Future crops: The other greenhouse effect

@article{Stafford2007FutureCT,
  title={Future crops: The other greenhouse effect},
  author={Ned Stafford},
  journal={Nature},
  year={2007},
  volume={448},
  pages={526-528}
}
  • N. Stafford
  • Published 7 February 2007
  • Medicine, Environmental Science
  • Nature
Rising carbon dioxide levels should increase crop yields. But what if their effect on the nutritional value of our food is less benign, asks Ned Stafford. 
Targets for Crop Biotechnology in a Future High-CO2 and High-O3 World1
TLDR
Though world food supply has more than kept pace with demand, there are over 850 million malnourished people in the world, the vast majority in Asia.
Effect of Elevated Levels of Carbon Dioxide on the Activity of RuBisCO and Crop Productivity
Atmospheric CO2 concentration is now higher than it was at any time in the past 26 million years and is expected to nearly double during this century. This trend is of concern to agriculture because
A Review on: Effect of Tillage and Crop Residue on Soil Carbon and Carbon Dioxide Emission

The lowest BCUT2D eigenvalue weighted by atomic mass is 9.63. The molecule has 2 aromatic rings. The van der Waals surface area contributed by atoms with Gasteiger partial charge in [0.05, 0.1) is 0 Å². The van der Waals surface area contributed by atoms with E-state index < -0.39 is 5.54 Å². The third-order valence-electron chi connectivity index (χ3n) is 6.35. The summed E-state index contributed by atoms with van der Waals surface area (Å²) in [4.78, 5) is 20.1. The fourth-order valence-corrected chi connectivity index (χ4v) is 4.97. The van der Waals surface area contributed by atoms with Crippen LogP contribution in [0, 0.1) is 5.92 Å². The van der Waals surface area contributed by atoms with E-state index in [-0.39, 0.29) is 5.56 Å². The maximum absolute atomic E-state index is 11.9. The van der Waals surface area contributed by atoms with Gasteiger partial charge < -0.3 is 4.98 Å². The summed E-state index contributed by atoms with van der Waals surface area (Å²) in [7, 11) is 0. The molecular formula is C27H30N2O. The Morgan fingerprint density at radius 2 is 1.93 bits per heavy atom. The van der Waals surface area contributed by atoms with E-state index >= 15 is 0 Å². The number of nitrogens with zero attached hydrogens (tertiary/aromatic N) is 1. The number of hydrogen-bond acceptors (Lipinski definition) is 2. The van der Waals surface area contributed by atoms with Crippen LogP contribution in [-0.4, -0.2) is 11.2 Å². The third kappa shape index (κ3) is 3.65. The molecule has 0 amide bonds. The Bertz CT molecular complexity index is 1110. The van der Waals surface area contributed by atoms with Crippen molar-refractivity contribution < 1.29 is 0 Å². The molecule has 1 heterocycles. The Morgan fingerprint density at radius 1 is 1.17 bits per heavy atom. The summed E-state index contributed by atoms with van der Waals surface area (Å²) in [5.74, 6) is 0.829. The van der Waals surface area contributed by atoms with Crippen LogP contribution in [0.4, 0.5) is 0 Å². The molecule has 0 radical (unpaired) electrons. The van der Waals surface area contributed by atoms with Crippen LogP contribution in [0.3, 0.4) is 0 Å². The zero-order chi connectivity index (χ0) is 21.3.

Agricultural soils can act as sources and sinks for CO 2 and other greenhouse gases. Whether soils act as a sink or source depends upon the management of the soil. The fluxes of CO 2 between the
’ s Choice Series on the Next Generation of Biotech Crops Targets for Crop Biotechnology in a Future High-CO 2 and High-O 3 World 1
Photosynthesis Research Unit, U.S. Department of Agriculture/Agricultural Research Service, Urbana, Illinois 61801 (E.A.A.); Environmental Sciences Department, Brookhaven National Laboratory, Upton,
Climatic Warming Increases Winter Wheat Yield but Reduces Grain Nitrogen Concentration in East China
Climatic warming is often predicted to reduce wheat yield and grain quality in China. However, direct evidence is still lacking. We conducted a three-year experiment with a Free Air Temperature
...
...